“We’ve got way too much oil in this pan!” he barked as he began a stir-frying demonstration. His tone softened a bit as he explained. “We don’t need much because it’s a nonstick pan. We want that flame up full blast, and we’ll start out with a little bit of meat in the pan. We’ll do this in a couple batches.” He expertly picked up the pan and flipped the strips of meat around. “We want it browned; we want carmelization. We’ll use some sauce here to coat that meat. Now we’re going to throw in some red peppers and snow peas.”
There was nothing to do but dive into my own cooking assignment and make the most of this one-of-a-kind learning experience. As I lifted a batch of steaming wild boar won-tons out of the deep fryer and placed them in a warming tray in preparation for serving, I started seeing the incredible possibilities, far beyond simple steaks and stews, represented by all the wild meat I was fortunate to have back home in my freezer.
“Center of the plate!” said Chef Al as he showed us how to properly present the first course. “This is what we want it to look like.” He sprinkled a serving of meat with just the right amount of cut chives and expertly placed baguette crisps standing up on three sides. “This is how you place the garnish. We want to showcase different colors, textures, flavors, and shapes. Draw a curved line with the sauce, like this. Leave plenty of space around the food. All right. Go for it!”
Thinking of my usual slap-some-food-on-a-plate-and-dig-in method, I could not help but grin as I attempted to get my baguette crisps to stand up straight. We hunters often forget that wild game is, and should be, considered a gourmet delicacy, and that the animals we hunt deserve the highest level of treatment and respect during every single step from the time we press the trigger to the time we present them on our plates. Once you attend a From Field to Table event, you’ll never forget that—and you’ll be well on your way to having the skills to do it, no matter your current level of hunting, meat processing, or cooking experience.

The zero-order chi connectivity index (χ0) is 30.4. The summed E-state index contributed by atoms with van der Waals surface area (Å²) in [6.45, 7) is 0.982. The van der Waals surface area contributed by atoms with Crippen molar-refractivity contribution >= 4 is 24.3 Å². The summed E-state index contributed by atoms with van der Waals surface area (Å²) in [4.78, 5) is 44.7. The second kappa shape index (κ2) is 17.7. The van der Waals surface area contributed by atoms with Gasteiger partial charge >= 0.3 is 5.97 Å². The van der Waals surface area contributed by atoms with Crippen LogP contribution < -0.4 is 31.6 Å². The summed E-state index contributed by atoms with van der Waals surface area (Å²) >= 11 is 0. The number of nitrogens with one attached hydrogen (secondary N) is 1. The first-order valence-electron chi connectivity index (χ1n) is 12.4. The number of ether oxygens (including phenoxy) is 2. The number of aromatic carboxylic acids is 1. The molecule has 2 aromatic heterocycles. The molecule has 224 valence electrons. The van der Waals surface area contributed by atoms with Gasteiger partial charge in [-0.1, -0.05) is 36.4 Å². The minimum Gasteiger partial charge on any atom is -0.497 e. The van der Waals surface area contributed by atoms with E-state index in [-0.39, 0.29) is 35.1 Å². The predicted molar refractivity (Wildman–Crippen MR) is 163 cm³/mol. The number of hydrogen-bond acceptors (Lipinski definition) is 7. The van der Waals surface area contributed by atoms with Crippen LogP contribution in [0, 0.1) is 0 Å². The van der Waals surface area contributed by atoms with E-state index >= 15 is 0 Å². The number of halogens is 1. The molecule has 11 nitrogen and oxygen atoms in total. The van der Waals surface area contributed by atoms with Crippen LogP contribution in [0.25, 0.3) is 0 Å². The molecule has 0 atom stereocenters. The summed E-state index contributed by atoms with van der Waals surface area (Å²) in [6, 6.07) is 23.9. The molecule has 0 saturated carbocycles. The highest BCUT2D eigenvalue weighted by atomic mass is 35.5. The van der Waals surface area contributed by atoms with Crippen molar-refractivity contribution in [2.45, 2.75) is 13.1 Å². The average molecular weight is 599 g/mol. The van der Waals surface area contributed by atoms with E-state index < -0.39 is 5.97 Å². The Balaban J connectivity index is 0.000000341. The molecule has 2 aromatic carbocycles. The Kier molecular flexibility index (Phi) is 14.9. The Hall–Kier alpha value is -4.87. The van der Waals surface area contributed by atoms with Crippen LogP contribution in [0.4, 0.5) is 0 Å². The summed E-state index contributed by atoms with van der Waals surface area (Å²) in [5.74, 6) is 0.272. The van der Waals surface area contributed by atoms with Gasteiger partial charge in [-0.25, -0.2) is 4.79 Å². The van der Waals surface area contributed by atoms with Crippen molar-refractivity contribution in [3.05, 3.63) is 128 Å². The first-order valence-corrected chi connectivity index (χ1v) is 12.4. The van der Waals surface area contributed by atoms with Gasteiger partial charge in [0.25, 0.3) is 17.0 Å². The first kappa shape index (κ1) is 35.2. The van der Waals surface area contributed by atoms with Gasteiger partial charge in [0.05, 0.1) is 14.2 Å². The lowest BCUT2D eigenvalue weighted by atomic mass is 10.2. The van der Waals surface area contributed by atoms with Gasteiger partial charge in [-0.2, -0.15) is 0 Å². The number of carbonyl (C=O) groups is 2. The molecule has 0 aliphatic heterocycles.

The best part of the event, of course, was eating the meal we had all worked so hard on. Sitting around the big dining table in the ranch lodge, we toasted each other on our newfound skills and enjoyed each course as it was prepared and plated. The experience had brought home to all of us the true essence and original intent of hunting—the procurement of meat, and the self-reliant joy of providing for ourselves and our families. And if I do say so myself, those won-tons were delicious.
To learn more about Outdoor Solutions From Field to Table events, go to fromfieldtotable.com. This website also has plenty of helpful information for game cooks, from processing videos to meat ID, cooking methods, and recipes.
On a From Field to Table event, you can use the supplied rifles or bring your own. I used the rig that Outdoor Solutions provided: a Benelli Lupo bolt-action rifle in 6.5 Creedmoor with suppressor, loaded with 140-grain Federal Fusion bonded softpoints and topped with a Zeiss Conquest scope. This proved to be an exceptionally accurate setup, and shooting the 6.5 Creedmoor with the suppressor was like plinking with a .22. Although we practiced reaching out to longer ranges and dialing the scope turrets on the range, most shots in the field were within 150 yards.
In the ranch butcher shop, we used grinders, dehydrators, meat mixers, sausage stuffers, and chamber vacuum sealers provided by MEAT! Your Maker, a direct-to-consumer company that boasts an entire line of meat-processing gear. I was so impressed with this equipment that as soon as I got home, I ordered a six-tray dehydrator and a meat slicer for my home butchering setup. You can see their entire line at meatyourmaker.com.